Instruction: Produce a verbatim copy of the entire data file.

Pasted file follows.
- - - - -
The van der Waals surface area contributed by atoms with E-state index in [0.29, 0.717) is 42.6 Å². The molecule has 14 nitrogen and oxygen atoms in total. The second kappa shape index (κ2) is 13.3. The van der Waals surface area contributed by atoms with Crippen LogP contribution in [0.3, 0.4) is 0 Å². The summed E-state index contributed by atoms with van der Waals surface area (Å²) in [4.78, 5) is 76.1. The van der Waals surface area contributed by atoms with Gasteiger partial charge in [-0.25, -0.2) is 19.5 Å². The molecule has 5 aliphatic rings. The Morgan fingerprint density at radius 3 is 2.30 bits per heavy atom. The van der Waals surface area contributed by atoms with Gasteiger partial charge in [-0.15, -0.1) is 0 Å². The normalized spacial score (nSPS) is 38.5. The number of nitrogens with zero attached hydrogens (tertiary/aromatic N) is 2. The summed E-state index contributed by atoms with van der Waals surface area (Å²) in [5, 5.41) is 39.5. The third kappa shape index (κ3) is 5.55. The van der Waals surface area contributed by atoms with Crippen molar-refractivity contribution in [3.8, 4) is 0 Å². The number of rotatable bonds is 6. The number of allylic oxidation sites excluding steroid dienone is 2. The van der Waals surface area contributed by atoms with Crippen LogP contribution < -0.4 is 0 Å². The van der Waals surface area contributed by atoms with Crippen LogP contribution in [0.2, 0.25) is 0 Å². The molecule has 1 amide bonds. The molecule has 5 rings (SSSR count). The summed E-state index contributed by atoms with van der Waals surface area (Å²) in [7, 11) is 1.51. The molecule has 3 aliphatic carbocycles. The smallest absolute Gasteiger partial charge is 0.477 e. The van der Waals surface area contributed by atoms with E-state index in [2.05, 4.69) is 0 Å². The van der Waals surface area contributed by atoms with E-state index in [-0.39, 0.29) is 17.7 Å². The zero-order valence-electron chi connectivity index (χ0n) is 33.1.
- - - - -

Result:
The van der Waals surface area contributed by atoms with E-state index in [0.29, 0.717) is 42.6 Å². The molecule has 14 nitrogen and oxygen atoms in total. The second kappa shape index (κ2) is 13.3. The van der Waals surface area contributed by atoms with Crippen LogP contribution in [0.3, 0.4) is 0 Å². The summed E-state index contributed by atoms with van der Waals surface area (Å²) in [4.78, 5) is 76.1. The van der Waals surface area contributed by atoms with Gasteiger partial charge in [-0.25, -0.2) is 19.5 Å². The molecule has 5 aliphatic rings. The Morgan fingerprint density at radius 3 is 2.30 bits per heavy atom. The van der Waals surface area contributed by atoms with Gasteiger partial charge in [-0.15, -0.1) is 0 Å². The normalized spacial score (nSPS) is 38.5. The number of nitrogens with zero attached hydrogens (tertiary/aromatic N) is 2. The summed E-state index contributed by atoms with van der Waals surface area (Å²) in [5, 5.41) is 39.5. The third kappa shape index (κ3) is 5.55. The van der Waals surface area contributed by atoms with Crippen molar-refractivity contribution in [3.8, 4) is 0 Å². The number of rotatable bonds is 6. The number of allylic oxidation sites excluding steroid dienone is 2. The van der Waals surface area contributed by atoms with Crippen LogP contribution < -0.4 is 0 Å². The van der Waals surface area contributed by atoms with Crippen LogP contribution in [0.2, 0.25) is 0 Å². The molecule has 1 amide bonds. The molecule has 5 rings (SSSR count). The summed E-state index contributed by atoms with van der Waals surface area (Å²) in [7, 11) is 1.51. The molecule has 3 aliphatic carbocycles. The smallest absolute Gasteiger partial charge is 0.477 e. The van der Waals surface area contributed by atoms with E-state index in [2.05, 4.69) is 0 Å². The van der Waals surface area contributed by atoms with E-state index in [-0.39, 0.29) is 17.7 Å². The zero-order valence-electron chi connectivity index (χ0n) is 33.1.